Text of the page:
Justice

Image Shows Why Community Policing Isn't Enough

There's an argument that community policing — the increased presence of police in civilian life, with an emphasis on community outreach — can solve the systemic policing problems that the U.S. faces. This tweet from Twitter user zellie calls that policy into question.

Yes, community policing appears to be an effective strategy in mending or maintaining relations between police and the increasingly distrustful communities that have witnessed repeated abuses by armed law enforcement officers, particularly against minorities. But the image illustrates the problem with reform measures that present community policing as a criminal justice silver bullet.

As long as those protecting our streets remain strapped to the teeth, the relationship between police and the communities they serve will always be distanced by an arm's-length, so to speak. Community outreach can only go so far when the symbols of distrust — firearms and body armor — are safely secured on only one side. That's not to say that the officer in this photo was in the wrong for carrying a firearm, since that's part of his job, but there's something to be said about how communities perceive fully equipped officers engaging in "community policing."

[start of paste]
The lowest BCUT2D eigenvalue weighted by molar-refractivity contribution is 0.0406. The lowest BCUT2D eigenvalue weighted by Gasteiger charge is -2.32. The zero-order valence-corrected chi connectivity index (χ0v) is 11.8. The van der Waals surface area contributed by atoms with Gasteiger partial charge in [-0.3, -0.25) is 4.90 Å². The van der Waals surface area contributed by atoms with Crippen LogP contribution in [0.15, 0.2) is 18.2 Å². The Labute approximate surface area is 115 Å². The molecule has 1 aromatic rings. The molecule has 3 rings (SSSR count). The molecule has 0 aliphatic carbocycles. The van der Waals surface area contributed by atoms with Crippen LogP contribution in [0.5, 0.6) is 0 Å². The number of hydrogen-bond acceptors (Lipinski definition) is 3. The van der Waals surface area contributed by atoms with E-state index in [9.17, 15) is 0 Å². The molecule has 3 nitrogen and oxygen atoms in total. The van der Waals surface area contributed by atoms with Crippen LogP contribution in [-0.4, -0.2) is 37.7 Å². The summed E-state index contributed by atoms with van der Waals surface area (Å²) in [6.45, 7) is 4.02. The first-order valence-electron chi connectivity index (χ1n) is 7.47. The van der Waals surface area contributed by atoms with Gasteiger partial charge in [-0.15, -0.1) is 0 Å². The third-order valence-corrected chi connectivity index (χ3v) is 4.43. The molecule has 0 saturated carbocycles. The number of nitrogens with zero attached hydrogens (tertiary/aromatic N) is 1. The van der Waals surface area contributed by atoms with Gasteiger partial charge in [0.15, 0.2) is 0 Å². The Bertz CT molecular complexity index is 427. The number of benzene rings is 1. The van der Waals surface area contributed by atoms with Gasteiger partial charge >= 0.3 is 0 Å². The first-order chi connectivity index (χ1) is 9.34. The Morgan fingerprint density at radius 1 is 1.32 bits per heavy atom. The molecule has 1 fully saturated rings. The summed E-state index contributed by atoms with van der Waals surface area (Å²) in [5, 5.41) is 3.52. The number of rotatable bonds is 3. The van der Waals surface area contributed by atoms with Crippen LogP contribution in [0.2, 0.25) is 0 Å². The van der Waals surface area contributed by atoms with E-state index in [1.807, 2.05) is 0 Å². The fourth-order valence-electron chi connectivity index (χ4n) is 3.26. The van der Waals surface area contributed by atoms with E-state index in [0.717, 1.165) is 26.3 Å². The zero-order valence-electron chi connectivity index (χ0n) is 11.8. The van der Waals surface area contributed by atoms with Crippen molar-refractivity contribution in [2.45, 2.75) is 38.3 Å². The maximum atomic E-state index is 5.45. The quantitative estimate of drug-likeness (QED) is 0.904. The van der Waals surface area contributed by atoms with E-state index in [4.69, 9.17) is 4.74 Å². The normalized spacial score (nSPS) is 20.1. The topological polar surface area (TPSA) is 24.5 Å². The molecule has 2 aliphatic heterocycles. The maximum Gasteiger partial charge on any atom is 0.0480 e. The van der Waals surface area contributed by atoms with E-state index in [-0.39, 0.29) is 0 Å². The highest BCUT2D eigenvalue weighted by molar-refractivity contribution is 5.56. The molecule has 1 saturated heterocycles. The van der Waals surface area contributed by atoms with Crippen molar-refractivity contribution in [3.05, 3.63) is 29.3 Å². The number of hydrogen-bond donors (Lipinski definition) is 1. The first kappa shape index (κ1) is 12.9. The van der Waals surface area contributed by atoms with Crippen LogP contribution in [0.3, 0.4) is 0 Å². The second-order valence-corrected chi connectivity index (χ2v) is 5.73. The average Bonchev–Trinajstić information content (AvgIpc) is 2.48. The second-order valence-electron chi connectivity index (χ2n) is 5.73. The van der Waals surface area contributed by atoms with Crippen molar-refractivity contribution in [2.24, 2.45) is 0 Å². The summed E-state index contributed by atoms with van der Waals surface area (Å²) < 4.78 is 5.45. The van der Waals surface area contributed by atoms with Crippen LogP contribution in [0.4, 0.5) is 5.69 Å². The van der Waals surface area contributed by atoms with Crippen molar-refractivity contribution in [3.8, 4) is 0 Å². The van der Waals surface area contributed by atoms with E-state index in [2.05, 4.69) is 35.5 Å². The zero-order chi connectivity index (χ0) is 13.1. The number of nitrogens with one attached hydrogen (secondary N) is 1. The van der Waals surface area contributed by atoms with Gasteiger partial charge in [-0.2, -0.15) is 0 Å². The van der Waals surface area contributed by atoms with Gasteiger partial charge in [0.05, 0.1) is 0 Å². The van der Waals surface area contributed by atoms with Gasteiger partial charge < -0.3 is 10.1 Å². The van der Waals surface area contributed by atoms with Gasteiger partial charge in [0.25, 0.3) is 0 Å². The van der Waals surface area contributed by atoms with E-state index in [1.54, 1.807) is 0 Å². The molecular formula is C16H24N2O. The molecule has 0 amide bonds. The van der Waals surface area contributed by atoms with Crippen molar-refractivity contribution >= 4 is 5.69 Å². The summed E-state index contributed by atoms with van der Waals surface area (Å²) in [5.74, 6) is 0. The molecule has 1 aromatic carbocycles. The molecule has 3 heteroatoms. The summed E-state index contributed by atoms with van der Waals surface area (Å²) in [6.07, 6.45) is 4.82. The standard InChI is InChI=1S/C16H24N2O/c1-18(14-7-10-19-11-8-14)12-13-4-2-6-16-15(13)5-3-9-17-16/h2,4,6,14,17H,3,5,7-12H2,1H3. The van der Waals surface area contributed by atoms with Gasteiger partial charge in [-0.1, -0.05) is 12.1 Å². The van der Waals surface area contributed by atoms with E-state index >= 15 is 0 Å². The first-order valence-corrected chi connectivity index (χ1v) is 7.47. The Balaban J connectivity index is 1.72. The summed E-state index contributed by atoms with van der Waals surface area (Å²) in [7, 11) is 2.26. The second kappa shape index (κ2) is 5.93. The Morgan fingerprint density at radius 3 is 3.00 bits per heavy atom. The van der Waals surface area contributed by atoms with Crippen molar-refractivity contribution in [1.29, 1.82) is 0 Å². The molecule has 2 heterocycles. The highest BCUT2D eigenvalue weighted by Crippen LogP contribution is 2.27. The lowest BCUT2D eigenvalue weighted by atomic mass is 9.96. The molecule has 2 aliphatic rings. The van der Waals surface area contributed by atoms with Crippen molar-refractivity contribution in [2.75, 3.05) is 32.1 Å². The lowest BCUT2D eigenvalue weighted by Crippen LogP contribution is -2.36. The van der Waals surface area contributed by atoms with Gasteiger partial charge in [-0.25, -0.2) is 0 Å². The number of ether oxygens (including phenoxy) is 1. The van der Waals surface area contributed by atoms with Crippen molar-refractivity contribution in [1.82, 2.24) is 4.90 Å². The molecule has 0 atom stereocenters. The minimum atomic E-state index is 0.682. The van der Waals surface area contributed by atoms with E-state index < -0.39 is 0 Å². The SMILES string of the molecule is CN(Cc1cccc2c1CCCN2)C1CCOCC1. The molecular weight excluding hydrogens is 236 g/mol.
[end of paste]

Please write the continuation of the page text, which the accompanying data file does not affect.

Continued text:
In a 2010 essay for PoliceOne.com, Colorado Police Officer Lance Eldridge wrote that community policing "may be unintentionally fostering the very police state the philosophy was meant to discourage."

"Having armed law enforcement officers encouraged by community policing, or directed by policy and practice, to mediate civil disputes, family issues, and social contracts may make officers appear more accessible to the public, but it also creates a slippery slope that places officers, and therefore their authority and integrity, in between and among citizens who otherwise may not request or appreciate their presence," Eldridge wrote.

Portland Riot Police

One of the key words in that line is "armed." Of course it makes sense that police should do their best to listen to and understand the challenges that their communities face, but encouraging officers to immerse themselves into the daily lives of civilians — gun and ammunition at the ready — can be counterproductive, The Washington Post reports.

After all, civil rights advocates argue that the increasing militarization of America's police forces is one of the reasons that communities have grown distrustful of law enforcement.

"The images on the news of police wearing helmets and masks, toting assault rifles, and riding in mine-resistant armored vehicles are not isolated incidents — they represent a nationwide trend of police militarization," the ACLU writes. "Sending a heavily armed team of officers to perform 'normal' police work can dangerously escalate situations that need never have involved violence."

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